Art in the Caribbean has been significantly influenced by the diverse origins of the people living there. Thousands of years of indigenous habitation followed by waves of immigration and the influx of slaves from Africa, as well as the influences of European colonialism, make Caribbean art tough to define.
As most Caribbean islands now have a mixture of African, Asian, Middle Eastern, and European heritage, the resulting art is a hybrid of all of these diverse influences. Caribbean artists now combine and adapt to all of these influences to create their own unique and distinct styles, but there is also a semblance of unity in their art through the portrayal of the physical, social and cultural elements of the Caribbean environment. The following four artists are the perfect example of this unique fusion.
Although she was born in the UK, Kate Spencer has lived in St. Kitts since 1978. Living and working on an old sugar estate in the North of the island for years, she is now considered one of the most prolific artists in the Caribbean. Spencer returned to the UK for a few years to study Interior Design in London and then moved to Florence, Italy, where she studied Figurative Art at the Cecil Graves Studio. In 1990 she returned to St. Kitts, but found it difficult to make a living from painting, so she set up and ran a design business where she designed and sold fabrics, paper products, prints, mats and other gifts. After years of more commercial products as well as painting, her paintings gained more leverage and publicity. Now she is a full-time painter and sells a range of paintings depicting the Kittitian landscape, lifestyle and people in boldly tropical colours.
Originally born in Holland, where she obtained a degree in Fine Arts, Heleen Cornet went to the Caribbean to teach her craft. In 1986, she moved to Saba to be an art teacher and eventually made the island her home. Cornet opened a gallery with her husband and drew the illustrations for publications related to the region’s marine parks. Her work shows an experimentation with watercolour and oil paints, which lead her to discover the ‘advantages of watercolour canvas’. Heleen is inspired by the rainforests, religious symbolism and the underwater world that are found in the environment of Saba. She has spent a lot of time painting en plein air, sometimes even camping in the forest for weeks at a time, resulting in works that capture the dramatic turns of nature and the reflection of light around her.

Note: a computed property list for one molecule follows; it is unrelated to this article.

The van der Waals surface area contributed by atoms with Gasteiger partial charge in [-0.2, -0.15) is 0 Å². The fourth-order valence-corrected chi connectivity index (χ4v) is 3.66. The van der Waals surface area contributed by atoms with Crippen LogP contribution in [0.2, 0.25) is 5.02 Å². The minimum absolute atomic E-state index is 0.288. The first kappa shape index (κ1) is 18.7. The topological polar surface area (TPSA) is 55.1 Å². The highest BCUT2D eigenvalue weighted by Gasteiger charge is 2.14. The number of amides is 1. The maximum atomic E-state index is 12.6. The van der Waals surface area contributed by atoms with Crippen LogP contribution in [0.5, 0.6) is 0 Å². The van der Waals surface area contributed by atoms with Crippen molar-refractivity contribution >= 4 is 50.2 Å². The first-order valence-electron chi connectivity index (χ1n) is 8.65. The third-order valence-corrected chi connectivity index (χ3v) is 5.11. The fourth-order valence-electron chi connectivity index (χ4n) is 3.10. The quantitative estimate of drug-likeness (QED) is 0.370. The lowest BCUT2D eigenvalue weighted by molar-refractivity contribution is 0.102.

Having lived a diverse life in the arts, Sally Stryker is now an accomplished dancer, singer, actress and painter. In 2001, she started exhibiting her work and travelling between her studios in New York and St. Barts. Her style could be described as impressionistic and abstract, using predominantly oil colours to portray natural Caribbean scenes of the seascapes and water; she also paints some portraits. Her paintings reflect a very magical light, capturing the natural aquatic colours of the waves that are the subject of most of her art. Her other paintings share a similar quality in their soft and blurry complexion. Stryker’s paintings have been exhibited worldwide.
Wendy Collins is an American ex-pat living a quiet life of painting on the island of St. Eustatius. After obtaining an extensive art education, she began her professional career as an artist in the 1970’s when she started painting portraits at a hotel in St. Martin. Collin’s paintings, many of which are portraits, are straightforward in their style and capture faces and personalities. Her nature scenes, on the other hand, are quite ethereal, conveying deeper spiritual elements through still life portrayals. Collins’ work often contrasts natural colours with brighter shades, making each stand out in its respect.